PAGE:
Clin­ton-Trump de­bate was in­con­clu­sive

Baltimore Sun - - FROM PAGE ONE - Roz El­lis Heid, Bal­ti­more

As one of the mil­lions who watched the Clin­ton-Trump de­bate, I can­not pick a winner (“Clin­ton, Trump sup­port­ers view de­bate through lens of a long cam­paign,” Sept. 26)

My over­all re­ac­tion to the “de­bate of the cen­tury” was sad­ness. Is this the best we can do? Don­ald Trump’s ar­gu­ments about our na­tion’s future were on target. I too am wor­ried about jobs leav­ing the coun­try.

I also de­plore our self-ap­pointed role of world po­lice­man. And I am aware of the Third World con­di­tion our in­fra­struc­ture is in. Yet I worry Mr. Trump will hit a brick wall of ap­a­thy and in­er­tia if he is elected pres­i­dent.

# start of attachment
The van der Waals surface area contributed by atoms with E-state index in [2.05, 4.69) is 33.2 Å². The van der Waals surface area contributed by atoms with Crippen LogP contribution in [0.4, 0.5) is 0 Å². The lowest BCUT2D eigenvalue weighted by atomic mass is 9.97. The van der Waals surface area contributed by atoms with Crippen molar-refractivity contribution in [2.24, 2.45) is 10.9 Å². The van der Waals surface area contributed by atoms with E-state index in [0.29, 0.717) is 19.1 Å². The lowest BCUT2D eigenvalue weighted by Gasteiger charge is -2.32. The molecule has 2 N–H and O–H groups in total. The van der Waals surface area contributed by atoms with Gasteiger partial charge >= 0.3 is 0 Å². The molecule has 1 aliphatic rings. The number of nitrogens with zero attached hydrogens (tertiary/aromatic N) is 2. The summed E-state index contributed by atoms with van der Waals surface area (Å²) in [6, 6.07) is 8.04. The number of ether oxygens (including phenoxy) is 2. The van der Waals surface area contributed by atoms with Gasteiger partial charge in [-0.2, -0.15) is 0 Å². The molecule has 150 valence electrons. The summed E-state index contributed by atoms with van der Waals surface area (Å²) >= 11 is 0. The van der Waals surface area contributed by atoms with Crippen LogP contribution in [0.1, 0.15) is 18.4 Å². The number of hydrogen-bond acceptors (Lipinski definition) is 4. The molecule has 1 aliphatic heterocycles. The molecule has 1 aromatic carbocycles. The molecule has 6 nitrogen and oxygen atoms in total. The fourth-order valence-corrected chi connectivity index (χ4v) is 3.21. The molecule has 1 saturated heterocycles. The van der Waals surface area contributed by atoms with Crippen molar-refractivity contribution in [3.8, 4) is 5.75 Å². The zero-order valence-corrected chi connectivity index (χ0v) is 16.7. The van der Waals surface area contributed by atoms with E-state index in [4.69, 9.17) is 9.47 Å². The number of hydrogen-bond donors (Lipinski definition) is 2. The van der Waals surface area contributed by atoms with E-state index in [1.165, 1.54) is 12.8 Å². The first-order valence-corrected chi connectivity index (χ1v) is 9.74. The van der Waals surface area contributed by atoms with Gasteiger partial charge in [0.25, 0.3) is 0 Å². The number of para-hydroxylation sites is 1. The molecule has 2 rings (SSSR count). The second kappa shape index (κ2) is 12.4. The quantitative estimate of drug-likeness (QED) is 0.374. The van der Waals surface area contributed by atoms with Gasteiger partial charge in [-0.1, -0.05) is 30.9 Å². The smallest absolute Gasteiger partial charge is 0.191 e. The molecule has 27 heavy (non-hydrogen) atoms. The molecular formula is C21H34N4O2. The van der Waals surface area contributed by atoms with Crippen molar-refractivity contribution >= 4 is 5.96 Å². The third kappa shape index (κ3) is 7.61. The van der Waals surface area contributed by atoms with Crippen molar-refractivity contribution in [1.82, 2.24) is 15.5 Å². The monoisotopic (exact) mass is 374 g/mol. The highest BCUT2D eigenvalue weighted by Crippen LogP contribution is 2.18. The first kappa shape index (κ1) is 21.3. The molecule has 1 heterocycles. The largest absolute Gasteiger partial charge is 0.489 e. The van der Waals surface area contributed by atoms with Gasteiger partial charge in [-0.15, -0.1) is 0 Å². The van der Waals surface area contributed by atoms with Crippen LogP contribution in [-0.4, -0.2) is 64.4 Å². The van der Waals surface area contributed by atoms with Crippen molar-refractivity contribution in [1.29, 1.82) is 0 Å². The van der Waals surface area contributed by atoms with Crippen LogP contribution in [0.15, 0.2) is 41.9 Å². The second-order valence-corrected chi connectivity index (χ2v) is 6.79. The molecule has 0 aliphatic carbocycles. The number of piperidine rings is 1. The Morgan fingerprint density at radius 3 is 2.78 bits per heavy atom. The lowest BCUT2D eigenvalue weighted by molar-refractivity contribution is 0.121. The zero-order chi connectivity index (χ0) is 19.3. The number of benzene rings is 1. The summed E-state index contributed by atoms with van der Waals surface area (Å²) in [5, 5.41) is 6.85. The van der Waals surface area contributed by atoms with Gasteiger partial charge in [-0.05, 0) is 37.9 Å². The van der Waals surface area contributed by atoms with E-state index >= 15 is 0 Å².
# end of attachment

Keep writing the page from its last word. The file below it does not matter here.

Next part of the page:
Hil­lary Clin­ton dis­turbs me, and so does her Clin­ton Foun­da­tion. I’ve read parts of “Clin­ton Cash” by Peter Sch­weizer and was numb with dis­gust. Any­one who en­joyed the honor of be­ing a U.S. sec­re­tary of state had no busi­ness run­ning a sep­a­rate, out­side or­ga­ni­za­tion to en­rich her­self.

As much as I ad­mire Mr. Trump’s ideas to “make Amer­ica great again,” the ha­tred he’s gen­er­ated is hor­ri­fy­ing. I stood out­side the Bal­ti­more Con­ven­tion Cen­ter when he spoke and was ap­palled by the anti-Trump fury. It was fright­en­ing.

The am­biva­lence I felt af­ter the de­bate dis­turbed me. Hope­fully dur­ing the next round, Mr. Trump will have re­cov­ered from his cold and Ms. Clin­ton will have found some orig­i­nal ideas, not the just same old tired pre­cepts.

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